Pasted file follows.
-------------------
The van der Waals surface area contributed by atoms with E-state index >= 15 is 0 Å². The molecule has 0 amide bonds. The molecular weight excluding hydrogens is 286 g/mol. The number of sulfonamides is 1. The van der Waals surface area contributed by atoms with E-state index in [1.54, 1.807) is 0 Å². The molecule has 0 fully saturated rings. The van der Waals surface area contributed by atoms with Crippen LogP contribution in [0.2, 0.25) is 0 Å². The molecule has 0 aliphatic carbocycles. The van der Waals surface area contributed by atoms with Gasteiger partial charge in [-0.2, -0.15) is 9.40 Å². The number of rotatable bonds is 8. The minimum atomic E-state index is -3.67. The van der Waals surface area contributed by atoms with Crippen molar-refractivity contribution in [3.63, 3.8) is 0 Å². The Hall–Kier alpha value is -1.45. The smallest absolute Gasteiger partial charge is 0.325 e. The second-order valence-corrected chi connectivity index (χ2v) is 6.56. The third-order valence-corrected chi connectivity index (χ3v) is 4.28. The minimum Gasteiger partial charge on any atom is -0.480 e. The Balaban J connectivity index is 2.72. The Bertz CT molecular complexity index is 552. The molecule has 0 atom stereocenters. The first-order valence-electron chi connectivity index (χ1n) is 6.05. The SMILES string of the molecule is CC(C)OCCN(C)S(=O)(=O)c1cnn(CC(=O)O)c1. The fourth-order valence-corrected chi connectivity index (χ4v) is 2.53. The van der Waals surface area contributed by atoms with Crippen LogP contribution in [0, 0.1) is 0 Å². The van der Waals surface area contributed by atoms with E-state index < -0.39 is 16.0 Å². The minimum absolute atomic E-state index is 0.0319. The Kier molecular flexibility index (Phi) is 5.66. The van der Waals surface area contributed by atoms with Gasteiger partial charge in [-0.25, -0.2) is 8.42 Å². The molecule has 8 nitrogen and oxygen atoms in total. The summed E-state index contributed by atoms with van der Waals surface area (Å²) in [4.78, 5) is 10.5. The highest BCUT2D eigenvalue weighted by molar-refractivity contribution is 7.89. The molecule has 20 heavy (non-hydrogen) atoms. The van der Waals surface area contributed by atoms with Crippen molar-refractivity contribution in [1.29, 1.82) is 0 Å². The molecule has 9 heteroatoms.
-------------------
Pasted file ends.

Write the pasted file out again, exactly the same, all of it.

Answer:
The van der Waals surface area contributed by atoms with E-state index >= 15 is 0 Å². The molecule has 0 amide bonds. The molecular weight excluding hydrogens is 286 g/mol. The number of sulfonamides is 1. The van der Waals surface area contributed by atoms with E-state index in [1.54, 1.807) is 0 Å². The molecule has 0 fully saturated rings. The van der Waals surface area contributed by atoms with Crippen LogP contribution in [0.2, 0.25) is 0 Å². The molecule has 0 aliphatic carbocycles. The van der Waals surface area contributed by atoms with Gasteiger partial charge in [-0.2, -0.15) is 9.40 Å². The number of rotatable bonds is 8. The minimum atomic E-state index is -3.67. The van der Waals surface area contributed by atoms with Crippen molar-refractivity contribution in [3.63, 3.8) is 0 Å². The Hall–Kier alpha value is -1.45. The smallest absolute Gasteiger partial charge is 0.325 e. The second-order valence-corrected chi connectivity index (χ2v) is 6.56. The third-order valence-corrected chi connectivity index (χ3v) is 4.28. The minimum Gasteiger partial charge on any atom is -0.480 e. The Balaban J connectivity index is 2.72. The Bertz CT molecular complexity index is 552. The molecule has 0 atom stereocenters. The first-order valence-electron chi connectivity index (χ1n) is 6.05. The SMILES string of the molecule is CC(C)OCCN(C)S(=O)(=O)c1cnn(CC(=O)O)c1. The fourth-order valence-corrected chi connectivity index (χ4v) is 2.53. The van der Waals surface area contributed by atoms with Crippen LogP contribution in [0, 0.1) is 0 Å². The van der Waals surface area contributed by atoms with E-state index < -0.39 is 16.0 Å². The minimum absolute atomic E-state index is 0.0319. The Kier molecular flexibility index (Phi) is 5.66. The van der Waals surface area contributed by atoms with Gasteiger partial charge in [-0.25, -0.2) is 8.42 Å². The molecule has 8 nitrogen and oxygen atoms in total. The summed E-state index contributed by atoms with van der Waals surface area (Å²) in [4.78, 5) is 10.5. The highest BCUT2D eigenvalue weighted by molar-refractivity contribution is 7.89. The molecule has 20 heavy (non-hydrogen) atoms. The van der Waals surface area contributed by atoms with Crippen molar-refractivity contribution in [1.29, 1.82) is 0 Å². The molecule has 9 heteroatoms.